XRF Internship at St Cecilia’s Hall

In this week’s blog, we hear from Despoina Papazoglou who was an intern at St Celilia’s Hall from April to June 2019. Her internship focused on the material analysis of a painted 17th-century harpsichord using XRF…. 

Hello! My name is Despoina and I decided to write this article to share my experience of an eight-week journey as an intern at St Cecilia’s Hall. This is the first time I have written something for a blog, so before I started I googled “how to write my first blog?”, and seriously, I couldn’t understand a thing…just for a moment, I believed that quantum physics was easier to understand!

Let’s start with when I found the vacancy for the internship. The title “Scientific Material Analysis of Musical Instruments Internship” sparked curiosity within me as my professional background is in the field of material science. After reading and re-reading the job description I knew I wanted to be part of the project, as I realised it would not only expand my knowledge but also expose me to new challenges that would help me achieve my future career goals. I was so excited about the job and wanted to be part of it so badly that I did extensive research and learnt all about the museum and the collections displayed within it. Long story short, I sent in my CV, attended the interview and was offered the internship. I was probably the happiest person on earth! One of my biggest desires came true, and I could finally work in a museum with people who share the same passion as me – the conservation and preservation of cultural heritage.

The eight-week internship was full of challenges, knowledge and pleasant moments! Jonathan Santa Maria Bouquet, the Musical Instrument Conservator, and I worked on a project to identify the pigments used in the painting on the soundboard of a harpsichord made by Ioannes Couchet in 1645. After completing my radiation training (in the third week), I was able to work independently with the XRF device. We analysed every single painted motif on the soundboard to discover any similarities or differences between them. Our schedule was rigorous, as we were striving for excellence.

Two members of staff take photographs of the interior of a harpsichord.

Jonathan and Despoina carrying out XRF analysisand DP XRF

In conservation, the XRF technique is essential in the study of materials. It is one of the simplest ways to obtain information about an object without causing any damage as the device does not come in to contact with the item. The measurements can be run in situ, which means less handling and movement of large objects like the harpsichord. With XRF, pigments are identified by looking at the elements they are composed of. For example, vermilion (a bright red pigment made from the mineral cinnabar) is made primarily of Hg (mercury) and S (sulfur), while cadmium red (a pigment that produces a similar range of hues as vermilion) is composed primarily of Cd (cadmium), S (sulfur), and Se (selenium). So by looking at the characteristic elements the pigment is composed of, we can tell the difference between two red colours on a painting. The fact that several pigments have the same characteristic chemical element make the process of identification particularly complicated, and sometimes other techniques need to be employed to identify the colour.

We analysed hundreds of points on the painted harpsichord, looking at all the different colours and tonalities. Although the floral wreath which surrounds the central rose contains the whole palette used, each motif was analysed separately to examine any differences between similar colours and hues. The most frequent elements we detected were Hg (mercury), Pb (lead), Cu (copper), Fe (iron), Ar (argon) and Ca (calcium). However, in some areas Co (colbolt), Bi (bismuth), Zn (zinc), S (sulfur), Ti (titanium), K (potassium), Cl (chlorine) and Mn (manganese) were also identified.  Based on these elements it was possible to identify the pigments or at least make a hypothesis on the applied painting materials and the colour layer sequence.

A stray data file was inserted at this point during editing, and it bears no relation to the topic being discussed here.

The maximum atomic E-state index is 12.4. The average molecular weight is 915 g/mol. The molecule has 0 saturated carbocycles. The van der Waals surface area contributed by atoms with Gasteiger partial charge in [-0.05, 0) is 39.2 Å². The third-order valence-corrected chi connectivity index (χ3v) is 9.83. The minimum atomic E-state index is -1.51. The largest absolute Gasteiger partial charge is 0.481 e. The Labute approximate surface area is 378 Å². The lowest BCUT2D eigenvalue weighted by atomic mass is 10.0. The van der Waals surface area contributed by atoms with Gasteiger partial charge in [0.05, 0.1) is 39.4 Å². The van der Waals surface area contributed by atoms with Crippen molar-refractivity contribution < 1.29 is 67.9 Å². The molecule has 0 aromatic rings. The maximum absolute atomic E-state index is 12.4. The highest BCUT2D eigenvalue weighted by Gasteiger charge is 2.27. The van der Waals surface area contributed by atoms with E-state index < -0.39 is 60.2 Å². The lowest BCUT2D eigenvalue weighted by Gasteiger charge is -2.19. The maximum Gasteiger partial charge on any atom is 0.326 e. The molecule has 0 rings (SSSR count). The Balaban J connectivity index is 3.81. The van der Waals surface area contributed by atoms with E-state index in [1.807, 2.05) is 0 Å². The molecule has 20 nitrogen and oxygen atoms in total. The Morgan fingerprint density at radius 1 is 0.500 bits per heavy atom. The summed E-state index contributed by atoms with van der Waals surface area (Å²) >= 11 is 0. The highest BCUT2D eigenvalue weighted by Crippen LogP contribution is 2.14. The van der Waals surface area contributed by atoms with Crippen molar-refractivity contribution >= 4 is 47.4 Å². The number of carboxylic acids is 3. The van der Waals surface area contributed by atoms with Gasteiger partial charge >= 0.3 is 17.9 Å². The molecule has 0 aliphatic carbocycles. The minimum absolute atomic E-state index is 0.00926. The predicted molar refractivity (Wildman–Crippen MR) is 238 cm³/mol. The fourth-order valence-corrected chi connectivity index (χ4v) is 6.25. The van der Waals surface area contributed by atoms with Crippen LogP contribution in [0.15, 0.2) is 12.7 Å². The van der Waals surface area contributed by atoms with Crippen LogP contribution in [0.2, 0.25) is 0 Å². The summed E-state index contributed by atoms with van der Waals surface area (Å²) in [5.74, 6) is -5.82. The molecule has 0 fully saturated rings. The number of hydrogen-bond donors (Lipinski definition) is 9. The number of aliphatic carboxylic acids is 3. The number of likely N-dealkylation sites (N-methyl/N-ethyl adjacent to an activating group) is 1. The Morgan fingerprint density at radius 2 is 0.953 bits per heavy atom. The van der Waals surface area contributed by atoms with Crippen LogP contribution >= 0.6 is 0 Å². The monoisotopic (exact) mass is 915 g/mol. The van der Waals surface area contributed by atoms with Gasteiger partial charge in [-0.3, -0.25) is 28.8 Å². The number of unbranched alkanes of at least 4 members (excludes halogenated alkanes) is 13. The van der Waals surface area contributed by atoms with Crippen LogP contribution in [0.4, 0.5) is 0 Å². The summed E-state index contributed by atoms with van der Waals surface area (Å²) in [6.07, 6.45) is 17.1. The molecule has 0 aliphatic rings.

Photograph of a top-down view of a harpsichord.

Ioannes Couchet’s harpsichord (1645)

We found that the pigments applied were contemporary with the period of time in which the harpsichord was made (17th century). For example, we detected lead white (identified on the spectra through the characteristic peaks of Pb), yellow and red ochres (Fe), red lead (Pb), umbra (Mn, Fe), vermilion (Hg), azurite (Cu), lead-tin yellow (Pb, Sn) and a copper-based green pigment (Cu). These pigments are mostly used in combination with others from the palette to obtain the desired shade. The highlights were carried out with lead white, applied pure or added to the primary colour, and lead-tin yellow. It is likely that an organic red and a black pigment were also used, which cannot be confirmed by XRF due to the low atomic number of characteristic chemical elements. Finally, we examined the retouched areas using XRF. We believe that organic pigments were also used in these areas as it was not possible to get any readings from them. Further analysis needs to be carried out to confirm this.

The internship was a unique experience full of challenges, and I learnt a great deal. During my time at St Cecilia’s Hall, I was able to expand my knowledge and become familiar with a new method of characterisation which is widely used in conservation. I met some wonderful people to whom I am grateful for not only being great colleagues, but friends as well. A special thanks to Jonathan whose guidance and absolute trust played a crucial role in making my journey great, which if I had the opportunity, would love to go through it again. But, unfortunately, all good things come to an end!

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